Title: The End of Cuthbert Close
Author: Cassie Hamer
Published: March 23rd 2020
Publisher: HQ Fiction – AU
Genres: Fiction, Contemporary, Women
Rating: 4 stars
You can choose your friends, but you can’t choose your neighbours. (Trad. proverb, origin: Australian suburbia)
Food stylist Cara, corporate lawyer Alex and stay-at-home mum Beth couldn’t be more different. If it wasn’t for the fact they live next door to each other in Cuthbert Close, they’d never have met and bonded over Bundt cake. The Close is an oasis of calm and kindness. The kind of street where kids play cricket together and neighbours pitch in each year for an end of summer party.
But no one’s told Charlie Devine, glamorous wife of online lifestyle guru, The Primal Guy. When she roars straight into the party with her huge removal truck and her teenage daughter with no care or regard for decades-old tradition, the guacamole really hits the fan.
Cara thinks the family just needs time to get used to the village-like atmosphere. Beth wants to give them home cooked meals to help them settle in. Alex, says it’s an act of war. But which one of them is right? Dead guinea pigs, cruelly discarded quiches, missing jewellery, commercial sabotage and errant husbands are just the beginning of a train of disturbing and rapidly escalating events that lead to a shocking climax.
When the truth comes out, will it be the end of Cuthbert Close?
‘No one leaves Cuthbert Close unless they’re dying –‘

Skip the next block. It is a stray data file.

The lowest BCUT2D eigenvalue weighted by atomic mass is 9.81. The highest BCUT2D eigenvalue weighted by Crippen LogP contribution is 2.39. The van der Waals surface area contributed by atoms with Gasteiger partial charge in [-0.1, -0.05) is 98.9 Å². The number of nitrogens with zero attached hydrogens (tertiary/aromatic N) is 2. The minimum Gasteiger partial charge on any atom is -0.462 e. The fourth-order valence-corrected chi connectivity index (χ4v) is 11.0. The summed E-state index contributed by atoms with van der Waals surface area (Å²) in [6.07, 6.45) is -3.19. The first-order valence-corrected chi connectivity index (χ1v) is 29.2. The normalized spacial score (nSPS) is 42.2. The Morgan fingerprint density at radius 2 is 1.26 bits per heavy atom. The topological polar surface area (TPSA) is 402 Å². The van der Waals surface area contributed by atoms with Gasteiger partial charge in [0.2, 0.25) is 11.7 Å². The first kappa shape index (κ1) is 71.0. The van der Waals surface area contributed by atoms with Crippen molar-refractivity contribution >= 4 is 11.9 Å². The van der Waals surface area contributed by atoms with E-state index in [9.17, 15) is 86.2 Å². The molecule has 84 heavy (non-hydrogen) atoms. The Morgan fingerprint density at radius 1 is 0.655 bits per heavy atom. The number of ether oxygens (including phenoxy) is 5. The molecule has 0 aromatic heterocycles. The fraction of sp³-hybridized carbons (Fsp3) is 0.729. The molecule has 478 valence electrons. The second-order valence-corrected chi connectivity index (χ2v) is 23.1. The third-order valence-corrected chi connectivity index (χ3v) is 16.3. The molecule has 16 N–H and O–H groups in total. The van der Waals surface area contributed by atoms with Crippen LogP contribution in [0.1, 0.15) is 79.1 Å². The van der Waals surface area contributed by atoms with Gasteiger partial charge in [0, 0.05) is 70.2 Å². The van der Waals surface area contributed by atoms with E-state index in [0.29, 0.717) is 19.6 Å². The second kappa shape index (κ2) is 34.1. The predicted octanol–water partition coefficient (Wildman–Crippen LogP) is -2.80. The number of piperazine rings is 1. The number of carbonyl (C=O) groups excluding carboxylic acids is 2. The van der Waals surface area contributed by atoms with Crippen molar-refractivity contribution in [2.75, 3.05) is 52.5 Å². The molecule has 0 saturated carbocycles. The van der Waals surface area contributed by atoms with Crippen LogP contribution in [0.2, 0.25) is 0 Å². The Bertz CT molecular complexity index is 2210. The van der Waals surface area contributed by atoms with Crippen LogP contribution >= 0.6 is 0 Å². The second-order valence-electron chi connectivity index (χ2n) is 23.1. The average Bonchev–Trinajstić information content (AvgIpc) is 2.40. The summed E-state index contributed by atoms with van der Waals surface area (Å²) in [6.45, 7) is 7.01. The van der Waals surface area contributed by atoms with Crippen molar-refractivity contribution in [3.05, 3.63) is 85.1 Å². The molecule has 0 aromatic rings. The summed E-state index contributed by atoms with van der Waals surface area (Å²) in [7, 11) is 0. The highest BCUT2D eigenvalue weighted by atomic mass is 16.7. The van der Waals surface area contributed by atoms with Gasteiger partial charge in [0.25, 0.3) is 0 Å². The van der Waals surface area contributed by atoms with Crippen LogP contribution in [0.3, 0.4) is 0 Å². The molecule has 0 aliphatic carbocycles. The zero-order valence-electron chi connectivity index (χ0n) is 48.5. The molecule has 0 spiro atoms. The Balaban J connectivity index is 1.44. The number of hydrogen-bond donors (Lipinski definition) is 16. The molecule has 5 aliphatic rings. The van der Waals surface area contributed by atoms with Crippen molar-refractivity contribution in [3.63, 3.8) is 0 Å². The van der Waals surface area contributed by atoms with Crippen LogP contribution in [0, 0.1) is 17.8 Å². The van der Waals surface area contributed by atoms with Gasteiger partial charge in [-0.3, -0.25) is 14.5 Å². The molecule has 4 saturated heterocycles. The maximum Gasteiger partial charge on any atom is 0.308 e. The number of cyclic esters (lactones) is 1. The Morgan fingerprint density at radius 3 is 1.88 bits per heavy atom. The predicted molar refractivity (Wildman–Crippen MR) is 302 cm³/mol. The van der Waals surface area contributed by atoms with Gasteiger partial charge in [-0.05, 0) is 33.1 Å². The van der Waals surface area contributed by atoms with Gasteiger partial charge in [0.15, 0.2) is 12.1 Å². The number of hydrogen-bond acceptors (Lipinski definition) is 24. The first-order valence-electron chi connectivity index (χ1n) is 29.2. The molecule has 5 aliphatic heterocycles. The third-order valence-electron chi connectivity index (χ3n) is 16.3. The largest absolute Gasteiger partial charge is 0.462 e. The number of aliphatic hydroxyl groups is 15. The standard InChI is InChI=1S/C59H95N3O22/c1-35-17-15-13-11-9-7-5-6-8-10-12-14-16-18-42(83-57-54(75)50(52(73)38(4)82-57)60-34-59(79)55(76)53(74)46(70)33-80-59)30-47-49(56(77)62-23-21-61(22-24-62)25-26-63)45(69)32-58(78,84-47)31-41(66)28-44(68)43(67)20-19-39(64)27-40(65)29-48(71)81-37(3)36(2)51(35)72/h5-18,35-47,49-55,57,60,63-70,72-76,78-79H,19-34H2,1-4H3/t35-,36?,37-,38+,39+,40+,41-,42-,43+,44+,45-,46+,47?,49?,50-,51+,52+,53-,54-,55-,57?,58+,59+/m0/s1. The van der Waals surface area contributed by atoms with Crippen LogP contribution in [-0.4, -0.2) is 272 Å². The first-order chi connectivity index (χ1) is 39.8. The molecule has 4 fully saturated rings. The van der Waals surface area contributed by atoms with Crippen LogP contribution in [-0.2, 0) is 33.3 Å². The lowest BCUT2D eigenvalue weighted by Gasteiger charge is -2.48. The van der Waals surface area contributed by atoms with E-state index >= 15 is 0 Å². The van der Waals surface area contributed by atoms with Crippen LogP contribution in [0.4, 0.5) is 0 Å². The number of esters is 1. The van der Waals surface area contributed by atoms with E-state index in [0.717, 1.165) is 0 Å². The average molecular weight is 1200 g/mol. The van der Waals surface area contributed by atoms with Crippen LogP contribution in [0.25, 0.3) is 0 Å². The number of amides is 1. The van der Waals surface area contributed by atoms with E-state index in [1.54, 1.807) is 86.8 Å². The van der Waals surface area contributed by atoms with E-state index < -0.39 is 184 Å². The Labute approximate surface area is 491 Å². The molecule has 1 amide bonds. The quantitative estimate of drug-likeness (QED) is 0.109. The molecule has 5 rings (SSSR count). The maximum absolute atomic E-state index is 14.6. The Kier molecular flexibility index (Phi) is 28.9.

‘Or divorcing,’ Beth cut in.
‘Or drowning in debt,’ said Alex. ‘Which is basically what we are.’ She looked around. ‘I love this place, and I love you guys, and I love our home.’
The End of Cuthbert Close is a wry, revealing and connective tale. I enjoyed my first taste of Australian author Cassie Hamer’s work. I will be asking for a second, third and fourth helping of this talented storyteller’s writing.
In the bustling little community of Cuthbert Close, three women have managed to forge a relationship despite their clear differences. A place of security, non judgement and peace, the trio of Cuthbert Close have enjoyed nurturing a deep bond with one another over barbecues, cakes and parties. When a heady new neighbour enters their peaceful existence, the three friends rally together as this newcomer disrupts the equilibrium of Cuthbert Close. Each of the three friends approaches the new neighbour differently. While Cara wants to allow the new neighbour time to settle in, Beth bombards the new resident with home cooked delicacies. While Alex struggles to see eye to eye with glamorous Charlie. When things start to go missing and unexplained mishaps occur, the long term residents of Cuthbert Close can’t help but point the blame at the newest addition to their street. When the truth is revealed, it will change the relations of Cuthbert Close forever.
A favourite blogger of mine (Debbish) recently reviewed The End of Cuthbert Close and I was so taken by her post that I decided to carefully maneuver this one to the top of my rather full review book pile. I’m so glad I did, as I truly regret not having read Hamer’s debut, After the Party. I really connected to and appreciated the sardonic tone of The End of Cuthbert Close, with the well timed moments of humour, which is matched by plenty of realism.